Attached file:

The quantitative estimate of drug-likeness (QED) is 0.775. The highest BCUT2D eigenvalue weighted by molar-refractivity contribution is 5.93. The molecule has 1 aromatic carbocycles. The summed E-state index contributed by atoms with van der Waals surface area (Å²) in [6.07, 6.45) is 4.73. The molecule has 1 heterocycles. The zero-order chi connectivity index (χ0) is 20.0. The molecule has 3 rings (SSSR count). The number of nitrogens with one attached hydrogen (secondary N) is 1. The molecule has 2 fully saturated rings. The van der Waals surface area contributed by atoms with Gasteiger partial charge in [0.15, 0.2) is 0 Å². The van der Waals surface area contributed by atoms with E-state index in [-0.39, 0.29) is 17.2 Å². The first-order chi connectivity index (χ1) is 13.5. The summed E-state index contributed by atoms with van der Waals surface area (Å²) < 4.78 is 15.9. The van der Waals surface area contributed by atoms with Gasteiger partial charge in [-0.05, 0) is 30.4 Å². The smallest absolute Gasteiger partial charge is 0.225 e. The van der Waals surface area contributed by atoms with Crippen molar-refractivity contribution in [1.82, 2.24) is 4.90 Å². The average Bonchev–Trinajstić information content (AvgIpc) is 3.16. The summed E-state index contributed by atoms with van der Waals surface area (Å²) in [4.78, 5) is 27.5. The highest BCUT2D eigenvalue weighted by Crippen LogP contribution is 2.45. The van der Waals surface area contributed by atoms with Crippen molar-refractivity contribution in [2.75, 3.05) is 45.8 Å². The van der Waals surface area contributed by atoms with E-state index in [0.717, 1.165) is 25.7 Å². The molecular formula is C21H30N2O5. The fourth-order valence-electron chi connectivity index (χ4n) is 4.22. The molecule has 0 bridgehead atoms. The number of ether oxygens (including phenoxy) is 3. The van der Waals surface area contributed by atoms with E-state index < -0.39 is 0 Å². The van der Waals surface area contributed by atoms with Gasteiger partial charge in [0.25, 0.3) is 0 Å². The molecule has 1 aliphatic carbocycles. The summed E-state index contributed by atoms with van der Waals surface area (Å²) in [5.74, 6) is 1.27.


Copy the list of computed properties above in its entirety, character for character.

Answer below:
The quantitative estimate of drug-likeness (QED) is 0.775. The highest BCUT2D eigenvalue weighted by molar-refractivity contribution is 5.93. The molecule has 1 aromatic carbocycles. The summed E-state index contributed by atoms with van der Waals surface area (Å²) in [6.07, 6.45) is 4.73. The molecule has 1 heterocycles. The zero-order chi connectivity index (χ0) is 20.0. The molecule has 3 rings (SSSR count). The number of nitrogens with one attached hydrogen (secondary N) is 1. The molecule has 2 fully saturated rings. The van der Waals surface area contributed by atoms with Gasteiger partial charge in [0.15, 0.2) is 0 Å². The van der Waals surface area contributed by atoms with E-state index in [-0.39, 0.29) is 17.2 Å². The first-order chi connectivity index (χ1) is 13.5. The summed E-state index contributed by atoms with van der Waals surface area (Å²) < 4.78 is 15.9. The van der Waals surface area contributed by atoms with Gasteiger partial charge in [-0.05, 0) is 30.4 Å². The smallest absolute Gasteiger partial charge is 0.225 e. The van der Waals surface area contributed by atoms with Crippen molar-refractivity contribution in [1.82, 2.24) is 4.90 Å². The average Bonchev–Trinajstić information content (AvgIpc) is 3.16. The summed E-state index contributed by atoms with van der Waals surface area (Å²) in [4.78, 5) is 27.5. The highest BCUT2D eigenvalue weighted by Crippen LogP contribution is 2.45. The van der Waals surface area contributed by atoms with Crippen molar-refractivity contribution in [2.75, 3.05) is 45.8 Å². The van der Waals surface area contributed by atoms with E-state index in [0.717, 1.165) is 25.7 Å². The molecular formula is C21H30N2O5. The fourth-order valence-electron chi connectivity index (χ4n) is 4.22. The molecule has 0 bridgehead atoms. The number of ether oxygens (including phenoxy) is 3. The van der Waals surface area contributed by atoms with E-state index < -0.39 is 0 Å². The van der Waals surface area contributed by atoms with Gasteiger partial charge in [0.25, 0.3) is 0 Å². The molecule has 1 aliphatic carbocycles. The summed E-state index contributed by atoms with van der Waals surface area (Å²) in [5.74, 6) is 1.27.